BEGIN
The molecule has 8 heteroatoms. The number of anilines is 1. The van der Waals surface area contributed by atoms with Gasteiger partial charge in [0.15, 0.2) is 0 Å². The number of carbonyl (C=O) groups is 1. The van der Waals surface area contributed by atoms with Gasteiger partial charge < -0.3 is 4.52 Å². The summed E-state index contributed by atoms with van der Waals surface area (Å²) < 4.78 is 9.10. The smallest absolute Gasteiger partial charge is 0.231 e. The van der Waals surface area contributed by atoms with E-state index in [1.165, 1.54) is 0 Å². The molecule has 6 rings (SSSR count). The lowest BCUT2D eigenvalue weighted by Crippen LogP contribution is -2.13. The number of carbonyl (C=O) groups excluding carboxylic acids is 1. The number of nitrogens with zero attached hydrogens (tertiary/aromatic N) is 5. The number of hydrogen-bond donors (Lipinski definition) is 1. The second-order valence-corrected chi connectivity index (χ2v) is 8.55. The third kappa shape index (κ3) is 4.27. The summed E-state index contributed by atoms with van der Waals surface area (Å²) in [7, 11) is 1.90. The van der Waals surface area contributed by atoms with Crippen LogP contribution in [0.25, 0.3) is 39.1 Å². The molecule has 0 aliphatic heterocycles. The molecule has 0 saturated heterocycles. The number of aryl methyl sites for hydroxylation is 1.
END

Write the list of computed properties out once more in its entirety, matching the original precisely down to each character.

The molecule has 8 heteroatoms. The number of anilines is 1. The van der Waals surface area contributed by atoms with Gasteiger partial charge in [0.15, 0.2) is 0 Å². The number of carbonyl (C=O) groups is 1. The van der Waals surface area contributed by atoms with Gasteiger partial charge < -0.3 is 4.52 Å². The summed E-state index contributed by atoms with van der Waals surface area (Å²) < 4.78 is 9.10. The smallest absolute Gasteiger partial charge is 0.231 e. The van der Waals surface area contributed by atoms with E-state index in [1.165, 1.54) is 0 Å². The molecule has 6 rings (SSSR count). The lowest BCUT2D eigenvalue weighted by Crippen LogP contribution is -2.13. The number of carbonyl (C=O) groups excluding carboxylic acids is 1. The number of nitrogens with zero attached hydrogens (tertiary/aromatic N) is 5. The number of hydrogen-bond donors (Lipinski definition) is 1. The second-order valence-corrected chi connectivity index (χ2v) is 8.55. The third kappa shape index (κ3) is 4.27. The summed E-state index contributed by atoms with van der Waals surface area (Å²) in [7, 11) is 1.90. The van der Waals surface area contributed by atoms with Crippen LogP contribution in [0.25, 0.3) is 39.1 Å². The molecule has 0 aliphatic heterocycles. The molecule has 0 saturated heterocycles. The number of aryl methyl sites for hydroxylation is 1.